How to Make a Terry Cloth Towel Robe

Updated July 20, 2017

Whether it is a child, teenager or adult, you can make a terry-cloth towel robe for them, sized to fit, in the colours and patterns of their choice. All it takes is two bath towels, a little bit of sewing and the person to try it on. This is such an easy project that even if you have never sewn before, or you want to teach someone to sew, including children, this is a perfect project. The flexibility in size, length and pattern is a great stimulus for anyone to give it a try.

Identify which will be the outside and inside of the towels. Mark 6 inches in from the two corners along one of the narrow sides of one towel. Do the same for the second towel. These will be the shoulder seams. Lay the towels on a work space with both outsides facing up.

Place the two marked ends so they are just touching and pin them together with safety pins from the corners to the marks. This will be the opening for the head; check to see if the opening is large enough by slipping it over the head of the person it is being made for. Adjust the opening as needed.

Sew the two towels together to make the shoulders, using zigzag stitches so you have flat seams. Add strength to the ends of the seams at the neck opening by reversing the stitches for 1/2 inch and then going forward again to the mark.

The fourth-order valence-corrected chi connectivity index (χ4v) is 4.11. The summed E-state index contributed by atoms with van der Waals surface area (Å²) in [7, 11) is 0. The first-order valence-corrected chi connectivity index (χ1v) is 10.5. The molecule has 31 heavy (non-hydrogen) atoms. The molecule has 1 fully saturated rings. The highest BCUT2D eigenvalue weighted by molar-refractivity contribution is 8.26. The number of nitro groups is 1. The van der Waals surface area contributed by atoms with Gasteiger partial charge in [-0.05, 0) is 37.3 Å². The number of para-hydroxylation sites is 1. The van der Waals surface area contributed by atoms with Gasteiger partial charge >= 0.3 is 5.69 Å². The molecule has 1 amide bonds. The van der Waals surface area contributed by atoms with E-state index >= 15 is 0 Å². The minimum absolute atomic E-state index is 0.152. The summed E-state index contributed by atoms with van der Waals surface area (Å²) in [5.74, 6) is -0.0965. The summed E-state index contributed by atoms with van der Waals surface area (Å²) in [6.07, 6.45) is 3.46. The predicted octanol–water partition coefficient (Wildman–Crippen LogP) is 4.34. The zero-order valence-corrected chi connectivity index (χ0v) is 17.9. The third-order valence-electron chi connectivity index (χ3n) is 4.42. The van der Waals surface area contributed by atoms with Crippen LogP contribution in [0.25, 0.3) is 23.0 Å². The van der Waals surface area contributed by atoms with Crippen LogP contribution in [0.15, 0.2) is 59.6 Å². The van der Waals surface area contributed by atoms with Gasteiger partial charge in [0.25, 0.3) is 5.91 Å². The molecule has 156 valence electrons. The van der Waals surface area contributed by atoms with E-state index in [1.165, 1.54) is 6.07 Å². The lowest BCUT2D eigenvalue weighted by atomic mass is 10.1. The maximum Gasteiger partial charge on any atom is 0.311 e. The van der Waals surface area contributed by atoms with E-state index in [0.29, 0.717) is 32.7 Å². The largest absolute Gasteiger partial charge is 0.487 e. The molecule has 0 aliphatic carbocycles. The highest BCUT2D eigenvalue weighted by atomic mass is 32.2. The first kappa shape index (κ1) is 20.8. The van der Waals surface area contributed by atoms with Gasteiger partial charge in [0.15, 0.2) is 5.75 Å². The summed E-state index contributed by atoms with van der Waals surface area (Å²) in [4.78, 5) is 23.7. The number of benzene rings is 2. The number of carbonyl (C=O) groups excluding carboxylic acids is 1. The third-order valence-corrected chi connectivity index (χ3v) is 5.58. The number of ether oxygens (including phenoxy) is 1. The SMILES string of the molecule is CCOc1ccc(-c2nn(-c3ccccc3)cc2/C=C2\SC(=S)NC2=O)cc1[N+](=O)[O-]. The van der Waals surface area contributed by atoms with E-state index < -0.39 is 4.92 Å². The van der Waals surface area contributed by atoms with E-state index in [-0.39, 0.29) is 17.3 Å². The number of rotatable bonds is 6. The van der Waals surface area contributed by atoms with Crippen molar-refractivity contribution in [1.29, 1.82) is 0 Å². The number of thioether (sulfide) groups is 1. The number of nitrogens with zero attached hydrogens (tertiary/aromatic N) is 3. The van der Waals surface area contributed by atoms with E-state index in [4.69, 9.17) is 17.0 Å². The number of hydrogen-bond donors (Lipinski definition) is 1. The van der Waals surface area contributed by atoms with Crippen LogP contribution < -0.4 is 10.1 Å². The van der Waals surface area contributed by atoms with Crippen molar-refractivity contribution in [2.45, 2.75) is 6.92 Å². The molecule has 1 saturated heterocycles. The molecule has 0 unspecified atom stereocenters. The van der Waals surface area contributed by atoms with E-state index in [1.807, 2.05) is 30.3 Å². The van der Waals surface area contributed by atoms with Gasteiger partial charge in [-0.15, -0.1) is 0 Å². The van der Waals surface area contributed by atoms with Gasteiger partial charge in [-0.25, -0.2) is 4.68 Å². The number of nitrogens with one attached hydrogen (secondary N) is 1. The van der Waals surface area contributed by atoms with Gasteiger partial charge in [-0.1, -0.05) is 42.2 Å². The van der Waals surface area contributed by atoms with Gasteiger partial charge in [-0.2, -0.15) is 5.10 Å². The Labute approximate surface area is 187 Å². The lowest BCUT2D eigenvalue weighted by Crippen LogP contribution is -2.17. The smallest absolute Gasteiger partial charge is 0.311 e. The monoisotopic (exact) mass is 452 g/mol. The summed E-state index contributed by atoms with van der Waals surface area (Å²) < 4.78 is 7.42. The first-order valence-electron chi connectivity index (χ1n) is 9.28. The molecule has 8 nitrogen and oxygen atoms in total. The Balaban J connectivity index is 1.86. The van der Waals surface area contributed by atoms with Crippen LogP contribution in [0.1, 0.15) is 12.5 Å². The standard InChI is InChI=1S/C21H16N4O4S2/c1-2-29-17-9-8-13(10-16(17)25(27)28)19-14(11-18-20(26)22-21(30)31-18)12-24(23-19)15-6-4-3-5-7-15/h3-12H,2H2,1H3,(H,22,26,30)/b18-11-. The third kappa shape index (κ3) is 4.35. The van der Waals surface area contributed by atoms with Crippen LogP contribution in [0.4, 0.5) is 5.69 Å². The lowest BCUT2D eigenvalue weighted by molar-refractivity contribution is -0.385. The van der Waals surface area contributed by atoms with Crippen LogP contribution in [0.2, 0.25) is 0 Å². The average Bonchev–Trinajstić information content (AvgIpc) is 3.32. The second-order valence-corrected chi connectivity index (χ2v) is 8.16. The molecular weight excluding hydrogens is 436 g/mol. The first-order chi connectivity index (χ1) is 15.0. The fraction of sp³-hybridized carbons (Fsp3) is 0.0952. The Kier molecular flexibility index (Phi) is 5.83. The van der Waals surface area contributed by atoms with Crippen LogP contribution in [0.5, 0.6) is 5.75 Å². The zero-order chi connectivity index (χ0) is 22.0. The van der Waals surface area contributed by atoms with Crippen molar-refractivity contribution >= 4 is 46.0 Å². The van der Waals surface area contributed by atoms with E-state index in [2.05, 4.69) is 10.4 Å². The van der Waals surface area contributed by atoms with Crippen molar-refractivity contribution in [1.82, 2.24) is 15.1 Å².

Mark and pin the sides of the towels together about 16 inches down from the shoulder seams. Put the robe on the person and check that the arm openings are the right size for easy access and removal. Adjust as needed.

Mark and pin where the person's knees are. Sew between the arm openings and the knee pins using the zigzag stitch for flat seams the same way you did in Step 3, and reinforce both ends.

Check the overall length and hem it if needed.


Choose towel sizes appropriate to the size of the person. For a decorative touch to the seams, use contrasting instead of matching thread.

Things You'll Need

  • Two terry-cloth bath towels, 28 by 50 inches
  • Large safety pins
  • Sewing machine
  • Thread to match towels
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About the Author

Judy Filarecki has been a health educator and writer for 45 years. Her published work includes (under the name Judith Schwiegerling): "Down Syndrome: Optimizing Health and Development," Msall, DiGaudio and Schwiegerling, 1990; "Diabetes and Exercise," Schwiegerling, 1989. She has also published "Painting with Acrylics: Sombrero Peak." She has a Bachelor of Science in physical therapy and Master of Education from SUNY at Buffalo.